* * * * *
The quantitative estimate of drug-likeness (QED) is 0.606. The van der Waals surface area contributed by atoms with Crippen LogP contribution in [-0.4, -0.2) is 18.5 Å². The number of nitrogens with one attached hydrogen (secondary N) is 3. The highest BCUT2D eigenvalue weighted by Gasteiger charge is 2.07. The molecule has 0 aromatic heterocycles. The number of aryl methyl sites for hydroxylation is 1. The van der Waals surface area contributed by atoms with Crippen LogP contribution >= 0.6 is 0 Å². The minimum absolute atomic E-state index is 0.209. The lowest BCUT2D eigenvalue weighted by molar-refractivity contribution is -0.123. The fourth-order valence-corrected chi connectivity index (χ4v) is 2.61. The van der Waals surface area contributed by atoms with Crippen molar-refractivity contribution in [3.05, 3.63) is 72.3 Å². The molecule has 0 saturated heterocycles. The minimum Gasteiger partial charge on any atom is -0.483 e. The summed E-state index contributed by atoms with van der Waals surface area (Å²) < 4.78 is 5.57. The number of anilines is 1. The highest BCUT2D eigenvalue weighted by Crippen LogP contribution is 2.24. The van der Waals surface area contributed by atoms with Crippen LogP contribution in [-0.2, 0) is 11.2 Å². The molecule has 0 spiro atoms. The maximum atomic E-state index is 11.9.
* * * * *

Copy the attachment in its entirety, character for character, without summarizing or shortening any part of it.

The quantitative estimate of drug-likeness (QED) is 0.606. The van der Waals surface area contributed by atoms with Crippen LogP contribution in [-0.4, -0.2) is 18.5 Å². The number of nitrogens with one attached hydrogen (secondary N) is 3. The highest BCUT2D eigenvalue weighted by Gasteiger charge is 2.07. The molecule has 0 aromatic heterocycles. The number of aryl methyl sites for hydroxylation is 1. The van der Waals surface area contributed by atoms with Crippen LogP contribution >= 0.6 is 0 Å². The minimum absolute atomic E-state index is 0.209. The lowest BCUT2D eigenvalue weighted by molar-refractivity contribution is -0.123. The fourth-order valence-corrected chi connectivity index (χ4v) is 2.61. The van der Waals surface area contributed by atoms with Crippen molar-refractivity contribution in [3.05, 3.63) is 72.3 Å². The molecule has 0 saturated heterocycles. The minimum Gasteiger partial charge on any atom is -0.483 e. The summed E-state index contributed by atoms with van der Waals surface area (Å²) < 4.78 is 5.57. The number of anilines is 1. The highest BCUT2D eigenvalue weighted by Crippen LogP contribution is 2.24. The van der Waals surface area contributed by atoms with Crippen LogP contribution in [-0.2, 0) is 11.2 Å². The molecule has 0 spiro atoms. The maximum atomic E-state index is 11.9.